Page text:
Writing for television: part one

I’ve been a writer of one sort or another for more than 25 years. My first job was when I was 16 years old. It was for my hometown newspaper, The Bulletin, an affiliate of the Daily News in Galveston, Texas. There were three of us on the editorial staff and we put out a 28-page paper every week. My other job at the time was as a car-hop at Sonic, right across the street from that same newspaper. Now you know where the other two writers ate daily.
The transition from newspaper to television writing was difficult at first. My teachers and mentors taught me to condense, write in the active voice and drop all the descriptive narrative. One of my favorite things to do with my print journalism or magazine interns is to “warp” them into television journalists.
We often tell anyone writing for a television news audience to “dumb it down,” or write your words as though you are talking to a child. Although it is true that you want to keep news writing simple and representative to a broad audience, it isn’t true that it’s simple to do.
First of all, I need to admit that writing isn’t necessarily fun for me, or easy, or exciting. And I must say that most of the time, I dread sitting down and plucking away at the keys. Fortunately there’s this thing called a deadline and I just can’t put it off anymore. When I do finally put words on a computer, I discover happily that they do manage to tell a story and I make my deadline.
“Inspiration is often a product of desperation,” says my friend, co-worker, and outdoor mentor Ann Miller.
My role models in television writing are Bob Dotson, a reporter for NBC, and Boyd Hupert, a reporter for KARE 11 News in Minnesota. They both write with a knowledge of poetic literature and history that makes me think they’ve read every book in the world. I don’t have that talent but every once in a while I’ll hear something someone says that resonates with me. And if I didn’t catch it on camera or if the camera is not on my interview subject at the time, but still rolling, then I’ll try to use it in the script.
For example: “The last person to hunt turkey in Red River County wore buckskins in 1897.”
This was mumbled by a biologist wearing a wireless microphone and walking ahead of me while we were on the first Eastern wild turkey hunt after a decade’s effort of restocking wild turkey. I used this in the anchor lead before the video rolled.
And here’s another example: “There’s one for every stump.”
A fishing guide said this, referring to the number of fishing guides that work on Lake Fork in east Texas, when the camera was rolling, but not on him. Another great opener for a story.
Below are some examples and guidelines to keep in mind when you are making that switch from print to television writing. Oh and that first job I had at the Bulletin Newspaper when I was 16 — the newsroom is now a laundromat.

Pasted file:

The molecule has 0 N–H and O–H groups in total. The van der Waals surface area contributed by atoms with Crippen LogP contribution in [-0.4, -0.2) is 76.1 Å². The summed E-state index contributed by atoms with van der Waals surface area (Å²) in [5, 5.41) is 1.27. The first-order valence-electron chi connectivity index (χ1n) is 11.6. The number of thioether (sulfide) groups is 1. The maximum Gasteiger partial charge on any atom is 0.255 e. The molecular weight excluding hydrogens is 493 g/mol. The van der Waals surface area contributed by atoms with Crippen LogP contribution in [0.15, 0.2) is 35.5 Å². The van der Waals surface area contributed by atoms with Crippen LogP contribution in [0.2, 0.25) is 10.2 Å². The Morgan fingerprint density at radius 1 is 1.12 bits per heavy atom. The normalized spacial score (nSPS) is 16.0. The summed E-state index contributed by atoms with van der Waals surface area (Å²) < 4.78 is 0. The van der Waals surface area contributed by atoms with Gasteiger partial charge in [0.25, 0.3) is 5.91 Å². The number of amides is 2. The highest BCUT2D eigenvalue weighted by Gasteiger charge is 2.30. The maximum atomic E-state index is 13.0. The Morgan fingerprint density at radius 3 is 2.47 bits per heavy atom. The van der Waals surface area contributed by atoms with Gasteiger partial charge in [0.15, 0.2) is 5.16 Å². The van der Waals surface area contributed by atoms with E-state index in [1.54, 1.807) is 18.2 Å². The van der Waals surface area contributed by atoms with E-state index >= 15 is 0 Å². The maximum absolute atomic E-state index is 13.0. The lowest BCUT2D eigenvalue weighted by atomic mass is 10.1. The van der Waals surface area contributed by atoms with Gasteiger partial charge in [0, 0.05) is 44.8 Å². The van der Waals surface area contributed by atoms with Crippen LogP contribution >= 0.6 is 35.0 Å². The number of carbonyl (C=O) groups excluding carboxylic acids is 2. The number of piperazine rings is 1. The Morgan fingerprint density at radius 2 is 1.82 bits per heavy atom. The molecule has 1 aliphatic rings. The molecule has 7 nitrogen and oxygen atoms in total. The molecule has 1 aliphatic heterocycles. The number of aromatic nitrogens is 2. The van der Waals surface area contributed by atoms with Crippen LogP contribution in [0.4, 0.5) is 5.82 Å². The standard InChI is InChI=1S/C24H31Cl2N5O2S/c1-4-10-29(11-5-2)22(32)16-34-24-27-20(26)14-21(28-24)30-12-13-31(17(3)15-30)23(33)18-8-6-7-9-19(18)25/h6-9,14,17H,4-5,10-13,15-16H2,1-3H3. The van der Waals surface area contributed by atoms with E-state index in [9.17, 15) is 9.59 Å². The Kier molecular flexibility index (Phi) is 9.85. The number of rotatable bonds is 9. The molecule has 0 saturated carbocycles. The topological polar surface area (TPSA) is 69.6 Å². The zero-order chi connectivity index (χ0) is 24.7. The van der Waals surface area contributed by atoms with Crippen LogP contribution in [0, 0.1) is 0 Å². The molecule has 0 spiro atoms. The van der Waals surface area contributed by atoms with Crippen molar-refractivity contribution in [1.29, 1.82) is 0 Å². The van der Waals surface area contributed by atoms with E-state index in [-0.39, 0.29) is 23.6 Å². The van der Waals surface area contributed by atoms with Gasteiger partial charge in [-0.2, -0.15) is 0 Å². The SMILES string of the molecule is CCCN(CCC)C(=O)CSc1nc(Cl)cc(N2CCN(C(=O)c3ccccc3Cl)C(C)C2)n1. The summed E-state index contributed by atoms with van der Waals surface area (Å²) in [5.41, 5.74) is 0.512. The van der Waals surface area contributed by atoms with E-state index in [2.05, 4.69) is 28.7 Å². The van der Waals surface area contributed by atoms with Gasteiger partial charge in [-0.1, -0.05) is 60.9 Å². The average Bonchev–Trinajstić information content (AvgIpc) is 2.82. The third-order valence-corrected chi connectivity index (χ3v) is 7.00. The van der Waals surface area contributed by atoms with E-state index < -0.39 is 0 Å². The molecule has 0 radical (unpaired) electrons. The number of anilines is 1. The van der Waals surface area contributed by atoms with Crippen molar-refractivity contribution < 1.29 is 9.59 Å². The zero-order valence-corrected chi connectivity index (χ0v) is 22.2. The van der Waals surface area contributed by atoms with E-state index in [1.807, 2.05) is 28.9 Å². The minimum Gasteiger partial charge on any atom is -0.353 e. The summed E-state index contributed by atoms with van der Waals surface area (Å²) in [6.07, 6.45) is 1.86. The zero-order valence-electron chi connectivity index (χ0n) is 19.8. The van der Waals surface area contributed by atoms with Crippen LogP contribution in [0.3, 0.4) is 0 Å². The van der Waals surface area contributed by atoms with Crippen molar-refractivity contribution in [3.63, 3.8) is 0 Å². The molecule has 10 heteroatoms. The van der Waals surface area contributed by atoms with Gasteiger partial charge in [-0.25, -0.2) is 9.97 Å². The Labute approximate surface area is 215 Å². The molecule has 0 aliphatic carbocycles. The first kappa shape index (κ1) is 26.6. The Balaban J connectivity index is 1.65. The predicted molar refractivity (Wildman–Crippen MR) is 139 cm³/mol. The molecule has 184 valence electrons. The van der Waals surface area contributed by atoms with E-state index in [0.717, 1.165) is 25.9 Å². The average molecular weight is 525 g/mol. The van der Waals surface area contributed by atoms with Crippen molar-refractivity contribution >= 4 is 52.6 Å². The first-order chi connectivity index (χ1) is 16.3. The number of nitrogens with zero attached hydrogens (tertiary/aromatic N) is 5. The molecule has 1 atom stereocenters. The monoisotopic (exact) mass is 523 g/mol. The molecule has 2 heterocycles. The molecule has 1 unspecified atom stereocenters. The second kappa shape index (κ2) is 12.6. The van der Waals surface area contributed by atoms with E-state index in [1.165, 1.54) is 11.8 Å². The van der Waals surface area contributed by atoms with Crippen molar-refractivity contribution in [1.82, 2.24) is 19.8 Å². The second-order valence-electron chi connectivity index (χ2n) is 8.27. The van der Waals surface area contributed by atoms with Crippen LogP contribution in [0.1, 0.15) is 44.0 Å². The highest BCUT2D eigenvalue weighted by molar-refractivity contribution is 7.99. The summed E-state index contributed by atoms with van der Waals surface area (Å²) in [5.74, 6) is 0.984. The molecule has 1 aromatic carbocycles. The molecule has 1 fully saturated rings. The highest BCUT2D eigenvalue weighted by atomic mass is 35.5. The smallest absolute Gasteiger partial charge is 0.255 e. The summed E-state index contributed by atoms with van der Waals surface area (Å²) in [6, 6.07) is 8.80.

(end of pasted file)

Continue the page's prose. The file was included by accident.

1. Know what the story is about but don’t exclude the extras.
Story: Nesting bald eagles.
Make your phone calls when you get your assignment and interview all the necessary people, but also be open to change. This story is about bald eagles nesting unusually close to a highway. It’s spring and people are always stopping by the roadsides to photograph children and pets in rows of wildflowers. So when I saw a bunch of people on the side of the road not looking at wildflowers, I thought I would use that. Then the police came due to all the traffic and people so I used that, too. Finally, a photographer showed up to cash in on the event so…
2. Tell it as simply as you can.
Story: Chester’s Island.
Use juxtapositions – the old and the young, the wise and the innocent.
Voiceover: “When spring comes, the birds nest and Chester watches.”
Sound on tape: “His motives are pure. He’s not doing it for popularity or anything; he just wants to help the birds.”
Voiceover: “The old protecting the young…”
Sound on tape: Chester, “My plans were to retire when I was 85. I’ve already passed that date and now I’m trying to make 90.”
Voiceover: “…the wise watching over the innocent.”
Sound on tape: Chester, “I’ve been encouraged to make 100.”
In the next issue of Outdoors Unlimited, I’ll conclude this twopart series with more examples and guidelines for applying your skills of writing for print outlets to writing for television. ◊
A member since 2008, Karen Loke has been a TV producer for the Texas Parks & Wildlife Department for the past 17 years. She shoots, writes and edits four video news reports related to the outdoors each month and distributes to news stations throughout the state. Contact her at karen.loke@ tpwd.state.tx.us.

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